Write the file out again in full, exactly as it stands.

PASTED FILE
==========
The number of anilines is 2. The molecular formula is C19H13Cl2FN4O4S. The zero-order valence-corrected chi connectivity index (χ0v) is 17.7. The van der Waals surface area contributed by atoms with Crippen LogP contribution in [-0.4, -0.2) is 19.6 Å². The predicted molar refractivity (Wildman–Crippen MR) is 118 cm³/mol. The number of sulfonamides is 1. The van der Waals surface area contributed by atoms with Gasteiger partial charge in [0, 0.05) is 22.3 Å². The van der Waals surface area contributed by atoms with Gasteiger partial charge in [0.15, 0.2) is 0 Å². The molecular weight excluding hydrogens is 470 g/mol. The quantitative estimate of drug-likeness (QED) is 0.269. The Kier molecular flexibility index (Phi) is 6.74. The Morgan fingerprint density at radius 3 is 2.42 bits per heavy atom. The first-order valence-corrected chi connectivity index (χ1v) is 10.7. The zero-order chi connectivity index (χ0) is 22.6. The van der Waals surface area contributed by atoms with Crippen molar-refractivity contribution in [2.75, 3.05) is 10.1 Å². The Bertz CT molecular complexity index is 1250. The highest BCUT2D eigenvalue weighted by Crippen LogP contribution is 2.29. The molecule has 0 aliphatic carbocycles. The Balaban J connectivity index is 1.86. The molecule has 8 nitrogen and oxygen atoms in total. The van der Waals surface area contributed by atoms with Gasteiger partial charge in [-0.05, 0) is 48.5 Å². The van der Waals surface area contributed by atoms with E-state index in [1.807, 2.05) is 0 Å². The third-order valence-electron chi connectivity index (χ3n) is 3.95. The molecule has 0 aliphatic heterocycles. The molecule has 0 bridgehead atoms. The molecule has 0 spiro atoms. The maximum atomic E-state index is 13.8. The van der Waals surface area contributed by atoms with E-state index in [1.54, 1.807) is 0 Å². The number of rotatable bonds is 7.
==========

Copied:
The number of anilines is 2. The molecular formula is C19H13Cl2FN4O4S. The zero-order valence-corrected chi connectivity index (χ0v) is 17.7. The van der Waals surface area contributed by atoms with Crippen LogP contribution in [-0.4, -0.2) is 19.6 Å². The predicted molar refractivity (Wildman–Crippen MR) is 118 cm³/mol. The number of sulfonamides is 1. The van der Waals surface area contributed by atoms with Gasteiger partial charge in [0, 0.05) is 22.3 Å². The van der Waals surface area contributed by atoms with Gasteiger partial charge in [0.15, 0.2) is 0 Å². The molecular weight excluding hydrogens is 470 g/mol. The quantitative estimate of drug-likeness (QED) is 0.269. The Kier molecular flexibility index (Phi) is 6.74. The Morgan fingerprint density at radius 3 is 2.42 bits per heavy atom. The first-order valence-corrected chi connectivity index (χ1v) is 10.7. The zero-order chi connectivity index (χ0) is 22.6. The van der Waals surface area contributed by atoms with Crippen molar-refractivity contribution in [2.75, 3.05) is 10.1 Å². The Bertz CT molecular complexity index is 1250. The highest BCUT2D eigenvalue weighted by Crippen LogP contribution is 2.29. The molecule has 0 aliphatic carbocycles. The Balaban J connectivity index is 1.86. The molecule has 8 nitrogen and oxygen atoms in total. The van der Waals surface area contributed by atoms with Gasteiger partial charge in [-0.05, 0) is 48.5 Å². The van der Waals surface area contributed by atoms with E-state index in [1.807, 2.05) is 0 Å². The third-order valence-electron chi connectivity index (χ3n) is 3.95. The molecule has 0 aliphatic heterocycles. The molecule has 0 bridgehead atoms. The molecule has 0 spiro atoms. The maximum atomic E-state index is 13.8. The van der Waals surface area contributed by atoms with E-state index in [1.54, 1.807) is 0 Å². The number of rotatable bonds is 7.